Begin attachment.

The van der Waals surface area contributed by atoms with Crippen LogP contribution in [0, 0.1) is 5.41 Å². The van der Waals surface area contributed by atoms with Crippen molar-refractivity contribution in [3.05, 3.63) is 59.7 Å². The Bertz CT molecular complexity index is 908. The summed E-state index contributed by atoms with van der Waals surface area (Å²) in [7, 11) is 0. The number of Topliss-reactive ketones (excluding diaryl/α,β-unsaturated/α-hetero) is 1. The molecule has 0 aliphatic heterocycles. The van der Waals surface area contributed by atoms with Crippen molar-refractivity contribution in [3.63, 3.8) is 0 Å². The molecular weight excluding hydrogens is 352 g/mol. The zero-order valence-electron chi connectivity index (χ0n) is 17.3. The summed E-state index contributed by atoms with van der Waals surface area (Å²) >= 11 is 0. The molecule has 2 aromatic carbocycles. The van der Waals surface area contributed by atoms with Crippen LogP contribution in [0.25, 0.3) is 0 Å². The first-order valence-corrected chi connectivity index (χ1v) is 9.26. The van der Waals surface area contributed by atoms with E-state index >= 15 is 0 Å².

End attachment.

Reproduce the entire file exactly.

The van der Waals surface area contributed by atoms with Crippen LogP contribution in [0, 0.1) is 5.41 Å². The van der Waals surface area contributed by atoms with Crippen molar-refractivity contribution in [3.05, 3.63) is 59.7 Å². The Bertz CT molecular complexity index is 908. The summed E-state index contributed by atoms with van der Waals surface area (Å²) in [7, 11) is 0. The number of Topliss-reactive ketones (excluding diaryl/α,β-unsaturated/α-hetero) is 1. The molecule has 0 aliphatic heterocycles. The van der Waals surface area contributed by atoms with Crippen molar-refractivity contribution in [3.63, 3.8) is 0 Å². The molecular weight excluding hydrogens is 352 g/mol. The zero-order valence-electron chi connectivity index (χ0n) is 17.3. The summed E-state index contributed by atoms with van der Waals surface area (Å²) >= 11 is 0. The molecule has 2 aromatic carbocycles. The van der Waals surface area contributed by atoms with Crippen LogP contribution in [0.25, 0.3) is 0 Å². The first-order valence-corrected chi connectivity index (χ1v) is 9.26. The van der Waals surface area contributed by atoms with E-state index >= 15 is 0 Å².